I would also mention oil prices as an important unknown.  A substantial increase in energy prices amounts to a large tax increase on consumers that, if it occurred, would hold back the recovery.

The chart below (from Contrary Investor) compares the stock market recovery of 2003-2004 to the recovery since March of 2009; over 50% then, and about 72% now.  Rather interesting to see how these recoveries followed about the same track.  (read 2003 on the left scale and 2009 on the right scale)

It’s also interesting to examine, as Contrary Investor did last week,  the contrast between the end points of the recoveries, year-end 2003, and year-end 2009.  Here are a few of the statistics:

2009         2003

Final Sales to Domestic Purchasers (yr to yr)

(3.5)          6.0

Industrial Production  (yr to yr)

(5.1)          2.1

Housing Starts

574k          2.06 mill

Disposable Personal Income (yr to yr)

1.4             5.9

Cap Goods Orders ex defense and aircraft

(10.2)       10.2


Extremely different environments, as you can see.  Earnings in 2003 had risen by about 17% and would rise another 25% in 2004. In 2009 earnings gained about 10% and are expected to rise 35-40% in 2010.  Stocks were entering a two-year flat period at the end of 2003.  It’s better than 50-50 that we are entering a similar flat period today, in my judgment, even if the current high earnings expectations are met.

SOME THOUGHTS ON VOLATILITY

I think most of us recognize that stocks, while rewarding over the long-term, carry a higher degree of risk than we might have thought prior to the financial crisis/recession.  In fact, after you look at the numbers below, documenting large market moves over the past 13 years (a very short period for true long-term investors such as endowments and pension funds, but a long period relative to an individual’s prime years of investing) you might well conclude that stocks are very, very risky.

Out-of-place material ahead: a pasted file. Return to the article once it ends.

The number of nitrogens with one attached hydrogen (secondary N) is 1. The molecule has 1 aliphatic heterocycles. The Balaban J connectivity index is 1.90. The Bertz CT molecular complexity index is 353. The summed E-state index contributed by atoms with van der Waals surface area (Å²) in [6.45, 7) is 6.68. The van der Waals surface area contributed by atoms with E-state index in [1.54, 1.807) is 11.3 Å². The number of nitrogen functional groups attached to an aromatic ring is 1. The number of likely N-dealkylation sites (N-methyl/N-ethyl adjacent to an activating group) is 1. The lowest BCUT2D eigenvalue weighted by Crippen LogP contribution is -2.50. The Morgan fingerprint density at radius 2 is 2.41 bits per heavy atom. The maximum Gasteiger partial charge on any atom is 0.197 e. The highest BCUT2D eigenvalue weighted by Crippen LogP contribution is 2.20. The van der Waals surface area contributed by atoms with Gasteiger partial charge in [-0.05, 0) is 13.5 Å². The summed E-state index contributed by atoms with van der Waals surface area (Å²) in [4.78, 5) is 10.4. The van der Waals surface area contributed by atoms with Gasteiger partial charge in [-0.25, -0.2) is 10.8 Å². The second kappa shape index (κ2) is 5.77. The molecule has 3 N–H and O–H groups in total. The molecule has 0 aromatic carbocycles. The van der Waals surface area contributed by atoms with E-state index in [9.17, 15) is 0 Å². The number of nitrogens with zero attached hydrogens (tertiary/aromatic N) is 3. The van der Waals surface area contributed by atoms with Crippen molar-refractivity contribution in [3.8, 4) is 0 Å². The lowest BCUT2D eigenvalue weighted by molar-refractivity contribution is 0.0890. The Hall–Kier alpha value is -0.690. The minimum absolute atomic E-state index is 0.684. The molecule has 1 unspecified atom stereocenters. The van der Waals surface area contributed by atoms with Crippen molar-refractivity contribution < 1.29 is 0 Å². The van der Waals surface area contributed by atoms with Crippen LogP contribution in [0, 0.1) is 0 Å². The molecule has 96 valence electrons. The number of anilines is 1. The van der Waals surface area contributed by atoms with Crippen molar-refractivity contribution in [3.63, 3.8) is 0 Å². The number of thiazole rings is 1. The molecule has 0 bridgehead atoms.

MAJOR STOCK MARKET CHANGES 1996-2009

January 1996 to September 2000                                         +156.3%

September 2000 to  October 2002                                            -46.0%

January 2002 to October 2007                                                   +104.9%

October 2007 to March 2009                                                           -57.7%

March 2009 to January 2010                                                             +71.7%

Some person in the future, looking at this astoundingly volatile record, would ask what the hell was going on? Digging deeper he would see the bursting of two bubbles, the tech/dot.com bubble of the late 1990’s, and the housing bubble of 2003-2007.  He would also find that the U.S. economy grew at below trendline rates, despite an explosion of private and public debt, leading ultimately to a financial crisis, deleveraging,  a severe recession, and growth that was inadequate to prevent a chronic rise in unemployment.

This future researcher will, of course, know what follows, whereas we don’t.  Did we learn from this period how to make both the economy and the stock market safer and more stable? Or did we, after seeing how government policies were effective in preventing a depression, embark on the future with high confidence that ‘anything goes’, and return to using high leverage to play financial games again?